Before I came to Quitman, I was the OC at a school that arguably year in and year out had the best athletes in the state. In my 4 years as OC, we had 24 kids sign to play college ball, 8 of them FBS and 5 went to Power 5 schools. So, the question of "How do we get kids open" was not an issue. We played fast and kept it simple. However, when I took the HC job at Quitman, we did not have fast kids or a lot of athletes in the school. It was a new program and we needed numbers, so the Dead T or Wing T wasn't the answer, we had to be flashy, but how do we get these slower, less athletic receivers open? Solving this problem is how the concept was born. Our passing game is built on our WR's being responsible for beating a defender, even against a zone, they are responsible for a defender and they have a read just like a QB does to get "open". Every route we run has a variety of options that they are to use to beat that defender based on how the receiver reads the defender. We do not use typical progressions or rely on timing at all for our QB’s so if you are a traditionalist with your quarterback play, this might not be for you. This article is about the WR position so I will be glad to visit or give any insight on QB Play if you reach out to me.
My favorite part of this method is that it also gives us an easy answer to "What is Open?". Our WR's and QB's can all answer this question and use the same answers when watching film. We name our routes using traditional names (i.e. stop, post, wheel, snag) but our kids know that the route isn't a couple of straight lines with perfect angles and arrows, but instead its a "Cluster" of routes that they will run to "run where the defense isn’t”. We do not use steps, or yards, or destinations when teaching, we simply teach releases and how to read a defender. The rest of the adjustments they will make on the fly during the game. It involves a lot of teaching on the front end, however once they are comfortable with their options, they get a better "feel" for where they should go and it makes us tough to scout because it appears that we have a ton of concepts, but that is not the case at all. We use the same concepts versus man and zone because we are working away from defenders and treating the zone as a man-to-man type coverage, forcing defenses to cover every area of their zone and with the QB Read, we have all defenders accounted for.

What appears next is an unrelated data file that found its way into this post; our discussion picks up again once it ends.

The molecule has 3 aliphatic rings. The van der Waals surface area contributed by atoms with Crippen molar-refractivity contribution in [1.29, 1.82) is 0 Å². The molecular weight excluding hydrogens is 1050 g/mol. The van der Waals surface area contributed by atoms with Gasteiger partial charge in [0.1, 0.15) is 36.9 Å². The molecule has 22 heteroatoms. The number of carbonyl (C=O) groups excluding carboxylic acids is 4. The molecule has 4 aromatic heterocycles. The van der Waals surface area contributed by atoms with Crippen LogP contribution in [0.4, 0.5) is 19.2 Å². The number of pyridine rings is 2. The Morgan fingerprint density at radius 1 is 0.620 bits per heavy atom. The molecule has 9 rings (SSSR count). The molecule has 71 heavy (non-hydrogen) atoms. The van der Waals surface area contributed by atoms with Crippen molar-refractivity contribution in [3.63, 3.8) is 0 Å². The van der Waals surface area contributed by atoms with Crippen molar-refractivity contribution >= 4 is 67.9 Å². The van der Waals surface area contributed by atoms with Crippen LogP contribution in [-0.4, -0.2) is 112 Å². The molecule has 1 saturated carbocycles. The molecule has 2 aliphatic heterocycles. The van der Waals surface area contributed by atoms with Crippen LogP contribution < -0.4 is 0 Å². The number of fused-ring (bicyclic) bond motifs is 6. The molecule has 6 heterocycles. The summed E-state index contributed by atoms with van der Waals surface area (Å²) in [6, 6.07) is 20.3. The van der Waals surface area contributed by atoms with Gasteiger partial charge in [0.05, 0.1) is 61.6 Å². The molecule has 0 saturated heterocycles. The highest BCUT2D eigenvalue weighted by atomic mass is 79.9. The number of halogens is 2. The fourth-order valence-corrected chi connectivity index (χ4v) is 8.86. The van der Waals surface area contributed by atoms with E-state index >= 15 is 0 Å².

TEACHING PROGRESSION AND BASICS
The first thing we teach is releases. We start with man releases because that is the best way to understand LEVERAGE, which is huge for understanding what we are trying to do. We use a 3-move release and a Diamond release vs press coverage. After that, we then work route stems and continue to teach leverage and stacking defenders. Where what we do gets a little different is in the next step. We then teach them to read defenders on the move, and change their route based on that read to be open. Regardless of speed, if they make the right read and get into the route based off that, they are “Open with leverage”. We see a lot of bracketed and read-type coverages. Sometimes that can be hard on QB’s to recognize and see while moving in the pocket and trying to maintain timing. So, we let the WR's take care of that, because they are not having to worry about getting sacked. We teach them to read a zone defender we use the 3 H's.
- Hips-Does he flip them or keep them square? Force him to flip them more than once and win the route. If he refuses to flip and give ground, he is a deep defender and we work an underneath option.
- Hands-Are they up to collision or down to run? If he has them down, he is trying to get somewhere, if he has them up, he is where he is supposed to be and on the hunt for a WR to collision.
- Head-Where is he looking? If his eyes are inside or on the inside WR, he is probably in a form of cover 2 or bracket coverage. Is the backside safety eyeing the inside WR against trips, or the safety eyeing the tackle more than the inside WR? All things we want our kids to pick up on within the first few steps of their route.
THE ROUTES AND COACHING CUES
The first route we usually start with is the Stop. It is not a 5-yard or 7-step stop, It is just a “Stop”. If you ask one of our outside WRs what a stop is, they will tell you “inside release, and I push vertical until he flips his hips, once that happens, I drive, drop, and snap around. If he never flips his hips, I continue and push vertical and look over the top.”
It is a lot more than “go five and turn around”, but it allows our players to understand HOW to get open and what it takes. Regardless of the coverage, their whole focus is on the corner and how to beat him to get open. We give them the tools; they get a blank canvas and work their defender according to their skill set.